In Part 2 of this series, we learned that all sounds change over time. No sound, after all, lasts forever, so at a minimum, its volume (amplitude) must eventually fade to nothingness. But it’s not just amplitude that changes. Virtually every naturally occurring sound also undergoes a tonal (timbral) change during its existence, and some exhibit a degree of pitch (frequency) change as well. In this installment, we’ll examine the digital FM tools that allow you to create these kinds of sonic variations.
First, though, let’s take a closer look at the ways that sounds typically change over time.
How Sounds Change
In Part 2 of this series, we showed you the waveforms for three instrument sounds: Flute, guitar and cymbal.
Here’s what they looked like. First, flute:
This is what guitar looks like:
And here’s the waveform for a cymbal:
As you can see, each wave has its own distinctive shape, reflecting its timbre (i.e., its overtone makeup), and clearly each of these three instruments has a different timbral complexity—with flute having the fewest overtones and cymbal having the most overtones. But each of these images only shows the waveform at one particular moment in time—in these cases, a half a second or so after the sound was produced. Let’s take a look instead at these same waveforms, zoomed in so we can see the first 40 thousandths of a second (that is, the first 40 milliseconds, or ms) of their existence. Here’s what the very beginning of our flute sound looks like:
Here’s what the very beginning of our guitar sound looks like:
And here’s the very beginning of our cymbal sound:
If you compare these to the waveforms in the first three illustrations, you can see there’s quite a difference!
Now let’s zoom out and take a look at a longer chunk of time. For example, here’s what the first full second of the flute sound looks like:
Here’s what the first full second of the guitar sound looks like:
And here’s what the first full second of the cymbal sound looks like:
Clearly, the amplitude of each is changing over time. In the case of the flute, it’s actually increasing; in the case of the guitar and cymbal, it’s decreasing (though more rapidly in the cymbal than in the guitar). But the timbre is changing too, as we’ve just seen: the beginnings of each of these sounds exhibits a distinctly different waveform than the same sound a tenth of a second in.
Now that you’re aware of these changes, you’ll find that you can clearly hear them too. Listen to these three audio clips and focus in on how the sound changes volume and timbre over time:
These kinds of changes are not restricted to musical sounds; most non-musical sounds also change timbre as well as amplitude. Think of a crack of thunder or a wave crashing on the shore: in each case, there’s a loud explosion, followed by a low rumble.
As mentioned previously, some sounds exhibit a pitch change (that is, a change in frequency) too, though this is usually far more subtle than amplitude or timbral change. Hard-plucked guitar strings, for example, go slightly sharp at first—something you may have noticed if you’ve used a tuner. The same occurs when you blow harder into most wind instruments. Again, this is not limited to musical sounds—for example, both a gale-force wind or a babbling brook undergo numerous pitch changes throughout their duration, all clearly audible.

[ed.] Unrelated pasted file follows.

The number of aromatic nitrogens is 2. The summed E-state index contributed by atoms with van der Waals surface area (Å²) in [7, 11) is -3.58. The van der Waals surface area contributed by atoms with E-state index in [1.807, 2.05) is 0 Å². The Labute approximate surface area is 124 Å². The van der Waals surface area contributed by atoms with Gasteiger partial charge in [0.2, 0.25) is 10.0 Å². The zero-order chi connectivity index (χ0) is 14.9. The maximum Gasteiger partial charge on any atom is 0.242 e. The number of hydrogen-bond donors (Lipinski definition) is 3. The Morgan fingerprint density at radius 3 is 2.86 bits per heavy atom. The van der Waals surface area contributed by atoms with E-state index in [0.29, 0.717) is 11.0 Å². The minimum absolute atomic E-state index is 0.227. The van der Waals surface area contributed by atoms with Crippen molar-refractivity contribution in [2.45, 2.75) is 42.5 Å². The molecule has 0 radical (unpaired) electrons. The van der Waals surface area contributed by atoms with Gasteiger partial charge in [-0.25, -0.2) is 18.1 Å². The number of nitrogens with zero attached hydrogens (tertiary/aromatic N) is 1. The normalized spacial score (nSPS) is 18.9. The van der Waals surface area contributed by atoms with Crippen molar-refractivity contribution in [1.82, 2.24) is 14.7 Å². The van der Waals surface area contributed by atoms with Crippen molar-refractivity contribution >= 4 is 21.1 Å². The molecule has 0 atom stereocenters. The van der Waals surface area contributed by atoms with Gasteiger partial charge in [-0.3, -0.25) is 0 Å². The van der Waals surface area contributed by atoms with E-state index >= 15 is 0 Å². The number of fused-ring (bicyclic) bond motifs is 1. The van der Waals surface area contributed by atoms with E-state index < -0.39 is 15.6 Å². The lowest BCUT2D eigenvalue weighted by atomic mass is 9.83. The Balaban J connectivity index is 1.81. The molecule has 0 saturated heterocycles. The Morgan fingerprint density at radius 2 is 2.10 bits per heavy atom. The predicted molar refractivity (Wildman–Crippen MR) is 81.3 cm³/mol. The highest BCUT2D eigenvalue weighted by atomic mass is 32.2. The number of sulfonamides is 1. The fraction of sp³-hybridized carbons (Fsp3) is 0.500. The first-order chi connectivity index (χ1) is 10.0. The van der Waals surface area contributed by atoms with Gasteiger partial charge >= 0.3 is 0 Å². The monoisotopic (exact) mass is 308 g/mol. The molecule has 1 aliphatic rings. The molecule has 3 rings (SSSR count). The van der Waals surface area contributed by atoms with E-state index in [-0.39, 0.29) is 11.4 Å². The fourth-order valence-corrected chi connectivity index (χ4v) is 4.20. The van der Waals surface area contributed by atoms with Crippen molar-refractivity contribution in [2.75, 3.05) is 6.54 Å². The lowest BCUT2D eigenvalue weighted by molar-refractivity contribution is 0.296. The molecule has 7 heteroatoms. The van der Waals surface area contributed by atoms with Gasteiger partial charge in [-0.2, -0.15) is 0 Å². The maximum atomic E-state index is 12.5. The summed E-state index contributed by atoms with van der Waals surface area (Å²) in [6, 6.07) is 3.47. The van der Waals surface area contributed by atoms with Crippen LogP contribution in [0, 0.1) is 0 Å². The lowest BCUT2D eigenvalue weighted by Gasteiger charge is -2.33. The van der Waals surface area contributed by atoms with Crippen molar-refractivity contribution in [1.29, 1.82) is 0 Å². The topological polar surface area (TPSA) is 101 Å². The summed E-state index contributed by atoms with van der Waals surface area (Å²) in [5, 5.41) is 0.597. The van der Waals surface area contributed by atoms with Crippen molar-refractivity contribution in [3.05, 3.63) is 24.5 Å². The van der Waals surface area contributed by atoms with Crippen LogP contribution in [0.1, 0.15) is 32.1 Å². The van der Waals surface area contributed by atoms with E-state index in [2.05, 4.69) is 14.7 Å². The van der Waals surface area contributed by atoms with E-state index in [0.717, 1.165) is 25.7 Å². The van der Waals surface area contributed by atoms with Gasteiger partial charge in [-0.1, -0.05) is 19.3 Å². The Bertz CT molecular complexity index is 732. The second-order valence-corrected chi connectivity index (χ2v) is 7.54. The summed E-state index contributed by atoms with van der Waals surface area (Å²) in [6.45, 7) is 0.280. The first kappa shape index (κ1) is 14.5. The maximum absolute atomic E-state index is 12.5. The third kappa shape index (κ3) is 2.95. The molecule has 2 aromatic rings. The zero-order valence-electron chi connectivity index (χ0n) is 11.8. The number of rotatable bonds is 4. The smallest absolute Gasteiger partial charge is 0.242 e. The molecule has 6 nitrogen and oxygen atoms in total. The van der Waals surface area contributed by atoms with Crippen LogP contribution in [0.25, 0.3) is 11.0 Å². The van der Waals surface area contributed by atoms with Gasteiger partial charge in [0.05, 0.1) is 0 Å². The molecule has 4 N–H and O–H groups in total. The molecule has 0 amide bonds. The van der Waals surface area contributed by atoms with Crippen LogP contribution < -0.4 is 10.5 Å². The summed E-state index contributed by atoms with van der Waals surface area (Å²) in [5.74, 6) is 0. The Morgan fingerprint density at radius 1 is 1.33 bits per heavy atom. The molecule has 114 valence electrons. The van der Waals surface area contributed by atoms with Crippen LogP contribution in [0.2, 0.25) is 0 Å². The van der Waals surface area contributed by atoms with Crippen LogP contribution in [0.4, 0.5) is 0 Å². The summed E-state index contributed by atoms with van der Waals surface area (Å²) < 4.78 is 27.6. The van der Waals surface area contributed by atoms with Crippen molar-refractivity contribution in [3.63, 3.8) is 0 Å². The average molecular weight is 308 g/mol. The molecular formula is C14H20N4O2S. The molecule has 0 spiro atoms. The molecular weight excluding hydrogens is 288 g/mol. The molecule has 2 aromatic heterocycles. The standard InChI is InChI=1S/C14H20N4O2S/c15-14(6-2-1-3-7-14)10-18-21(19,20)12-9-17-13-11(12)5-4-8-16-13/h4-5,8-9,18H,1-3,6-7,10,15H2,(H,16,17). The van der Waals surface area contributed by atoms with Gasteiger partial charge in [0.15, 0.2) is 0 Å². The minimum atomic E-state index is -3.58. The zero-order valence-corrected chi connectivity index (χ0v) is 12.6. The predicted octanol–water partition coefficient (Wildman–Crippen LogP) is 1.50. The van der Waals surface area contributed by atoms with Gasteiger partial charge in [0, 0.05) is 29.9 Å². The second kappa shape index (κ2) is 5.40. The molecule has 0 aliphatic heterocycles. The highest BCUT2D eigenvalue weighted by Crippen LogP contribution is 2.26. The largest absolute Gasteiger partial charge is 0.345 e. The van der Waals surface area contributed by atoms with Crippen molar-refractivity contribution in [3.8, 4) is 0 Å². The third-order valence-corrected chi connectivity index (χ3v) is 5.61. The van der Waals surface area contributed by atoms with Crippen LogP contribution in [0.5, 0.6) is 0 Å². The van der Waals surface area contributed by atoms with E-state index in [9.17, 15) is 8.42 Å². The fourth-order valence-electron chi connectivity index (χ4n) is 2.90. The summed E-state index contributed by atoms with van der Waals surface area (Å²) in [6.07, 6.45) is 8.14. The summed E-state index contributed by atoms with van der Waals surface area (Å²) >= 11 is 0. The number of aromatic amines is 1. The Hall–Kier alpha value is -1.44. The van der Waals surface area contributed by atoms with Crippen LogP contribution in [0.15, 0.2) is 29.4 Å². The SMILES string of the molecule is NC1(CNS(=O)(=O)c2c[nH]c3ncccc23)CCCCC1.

So, to summarize: All sounds undergo an amplitude change throughout their duration, and most undergo a timbral change as well; some also exhibit a change in pitch too. Now that these basic principles are established, let’s take a look at the component in a digital FM synth responsible for imparting such changes: the envelope generator, or EG for short.
The Envelope Generator
For most of the rest of the world, the word “envelope” is associated with a paper wrapper that contains a letter. But in synth-speak, the word stands for “something that imparts an aperiodic change.” The word aperiodic simply means “once only,” as opposed to a repetitive (periodic) change, such as, for example, a modulator sending signal to another operator, or an LFO—short for “Low Frequency Oscillator”—a hardware or software device provided by most synths (including digital FM ones) to impart a regular vibrato, tremolo or other kind of repeating musical effect.
In Part 2, we described the three components of the operator: the oscillator, the amplifier and the envelope generator. You may recall that this is the way they’re interconnected:
As you can see, the signal starts with an oscillator (same as it does in analog synths); it’s then sent into an amplifier, under the control of an envelope generator. Of course, an operator doesn’t decide on its own when to start playing, nor does it decide what pitch to play—those decisions are made by you, via the pitch and control signals that are generated by your synth’s keyboard when you play a note (or notes), or by an external MIDI device (such as a MIDI sequencer or external MIDI controller), or both. As you can see, the pitch input is routed to the oscillator, telling it what frequency to play, and the control signal is routed to the envelope generator, telling it to start controlling the amplifier. This brings us to our first two FM rules:
FM RULE 1: An operator doesn’t do anything until it receives both pitch and control signals; and
FM RULE 2: The amplifier within an operator doesn’t pass any signal until it is instructed to do so by its envelope generator.
Clearly, then, the envelope generator is in charge of when output signal leaves an operator, and how quickly it does so. In many ways, it’s like an invisible hand changing the operator’s Level parameter according to your instructions.
An FM-X envelope (as implemented by modern FM synths such as MONTAGE or MODX) is displayed as a series of lines interconnecting six red boxes: